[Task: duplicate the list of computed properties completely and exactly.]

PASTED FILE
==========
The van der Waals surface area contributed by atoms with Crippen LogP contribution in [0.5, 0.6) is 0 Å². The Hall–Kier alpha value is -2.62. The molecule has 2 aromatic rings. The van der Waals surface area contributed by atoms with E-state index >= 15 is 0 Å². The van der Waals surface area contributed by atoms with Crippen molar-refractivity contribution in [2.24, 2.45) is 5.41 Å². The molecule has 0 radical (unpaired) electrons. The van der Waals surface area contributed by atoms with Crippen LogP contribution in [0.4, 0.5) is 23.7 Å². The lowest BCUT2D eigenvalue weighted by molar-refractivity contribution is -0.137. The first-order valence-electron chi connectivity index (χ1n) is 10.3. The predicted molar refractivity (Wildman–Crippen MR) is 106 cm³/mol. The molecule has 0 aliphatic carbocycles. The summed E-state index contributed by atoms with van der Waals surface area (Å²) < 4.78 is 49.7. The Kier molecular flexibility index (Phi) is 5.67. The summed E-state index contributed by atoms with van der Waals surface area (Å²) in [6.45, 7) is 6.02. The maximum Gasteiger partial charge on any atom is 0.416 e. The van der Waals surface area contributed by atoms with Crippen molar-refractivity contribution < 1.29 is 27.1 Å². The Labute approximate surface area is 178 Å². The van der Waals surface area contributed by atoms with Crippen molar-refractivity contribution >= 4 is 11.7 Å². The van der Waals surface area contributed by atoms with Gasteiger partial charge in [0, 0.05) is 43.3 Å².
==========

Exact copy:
The van der Waals surface area contributed by atoms with Crippen LogP contribution in [0.5, 0.6) is 0 Å². The Hall–Kier alpha value is -2.62. The molecule has 2 aromatic rings. The van der Waals surface area contributed by atoms with E-state index >= 15 is 0 Å². The van der Waals surface area contributed by atoms with Crippen molar-refractivity contribution in [2.24, 2.45) is 5.41 Å². The molecule has 0 radical (unpaired) electrons. The van der Waals surface area contributed by atoms with Crippen LogP contribution in [0.4, 0.5) is 23.7 Å². The lowest BCUT2D eigenvalue weighted by molar-refractivity contribution is -0.137. The first-order valence-electron chi connectivity index (χ1n) is 10.3. The predicted molar refractivity (Wildman–Crippen MR) is 106 cm³/mol. The molecule has 0 aliphatic carbocycles. The summed E-state index contributed by atoms with van der Waals surface area (Å²) < 4.78 is 49.7. The Kier molecular flexibility index (Phi) is 5.67. The summed E-state index contributed by atoms with van der Waals surface area (Å²) in [6.45, 7) is 6.02. The maximum Gasteiger partial charge on any atom is 0.416 e. The van der Waals surface area contributed by atoms with Crippen molar-refractivity contribution < 1.29 is 27.1 Å². The Labute approximate surface area is 178 Å². The van der Waals surface area contributed by atoms with Crippen molar-refractivity contribution >= 4 is 11.7 Å². The van der Waals surface area contributed by atoms with Gasteiger partial charge in [0, 0.05) is 43.3 Å².